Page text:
Over the years, some have given Rexburg the name “Ice-burg.”
This winter season, in comparison with other winters, has been relatively dry and warm until recently. When road conditions turn treacherous because of the snow and ice, not everyone knows how to adjust.
For students who have never driven in snowy conditions before, it might take some getting used to.
“It’s weird, you slide around a lot. But I haven’t crashed yet. There’s not much of a learning curve. I don’t drive that much and I’ve only needed to drive in the snow two or three times,” said Austin Canfield, a sophomore studying computer science, who is originally from Tennessee.
To help those who don’t know how to drive in snow or ice, Officer Wynn Robinson of the Rexburg Police Department has a few tips.
“The best rule is to slow down and give yourself extra time when weather conditions effect driving conditions. Habit can make you or break you. Don’t get in the habit of rushing to school, work, etc. When the road conditions are slick, leave early for your destination. Don’t procrastinate,” Officer Robinson said.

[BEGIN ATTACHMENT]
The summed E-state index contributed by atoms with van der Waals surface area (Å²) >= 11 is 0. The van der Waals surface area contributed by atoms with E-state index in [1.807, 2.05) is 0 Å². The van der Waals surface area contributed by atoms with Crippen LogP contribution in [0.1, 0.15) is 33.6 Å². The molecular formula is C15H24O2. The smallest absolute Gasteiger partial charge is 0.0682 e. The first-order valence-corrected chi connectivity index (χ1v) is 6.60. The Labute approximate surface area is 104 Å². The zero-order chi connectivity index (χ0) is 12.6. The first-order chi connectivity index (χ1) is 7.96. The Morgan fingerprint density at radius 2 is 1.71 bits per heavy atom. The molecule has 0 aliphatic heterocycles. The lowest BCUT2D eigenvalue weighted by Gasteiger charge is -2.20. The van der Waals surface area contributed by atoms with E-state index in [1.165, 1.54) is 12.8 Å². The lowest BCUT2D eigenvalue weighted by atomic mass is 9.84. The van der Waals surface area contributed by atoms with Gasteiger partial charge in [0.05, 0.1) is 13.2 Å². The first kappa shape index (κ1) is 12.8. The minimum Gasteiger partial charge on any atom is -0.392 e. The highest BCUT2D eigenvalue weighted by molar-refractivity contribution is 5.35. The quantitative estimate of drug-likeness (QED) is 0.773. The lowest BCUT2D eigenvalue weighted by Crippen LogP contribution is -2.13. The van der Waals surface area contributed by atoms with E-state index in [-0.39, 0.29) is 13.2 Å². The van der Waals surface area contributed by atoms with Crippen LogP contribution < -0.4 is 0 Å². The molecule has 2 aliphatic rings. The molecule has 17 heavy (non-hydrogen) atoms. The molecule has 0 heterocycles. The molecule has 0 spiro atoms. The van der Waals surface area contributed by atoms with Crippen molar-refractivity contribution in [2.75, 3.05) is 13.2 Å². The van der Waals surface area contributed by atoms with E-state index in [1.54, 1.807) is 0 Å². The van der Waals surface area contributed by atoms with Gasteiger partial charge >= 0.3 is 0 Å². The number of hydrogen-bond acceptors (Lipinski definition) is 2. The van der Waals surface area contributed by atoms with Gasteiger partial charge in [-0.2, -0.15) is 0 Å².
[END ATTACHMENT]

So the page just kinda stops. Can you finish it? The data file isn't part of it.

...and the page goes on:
It’s also important to be thorough when clearing off your windshield as not doing so may yield disastrous results.
“Take time to clean your windshield and side windows from ice, frost and snow,” Officer Robinson said. “These can be visibility reducers and add to your chances of not seeing something or someone you otherwise could avoid. Officers can issue citations for failure to clean your windshield.”
Citations for failure to properly clean one’s windshield may be to $85.
Slowing down and looking out for ice, black ice, and water as well as allowing for time to stop are also tips that Officer Robinson gave to reduce chances of accidents or citations.
Some students feel confident driving in snowy conditions, but others may require time to acquire the necessary driving skills.
“It’s not that nerve-wracking for me,” Canfield said. “It is for everyone else though apparently.”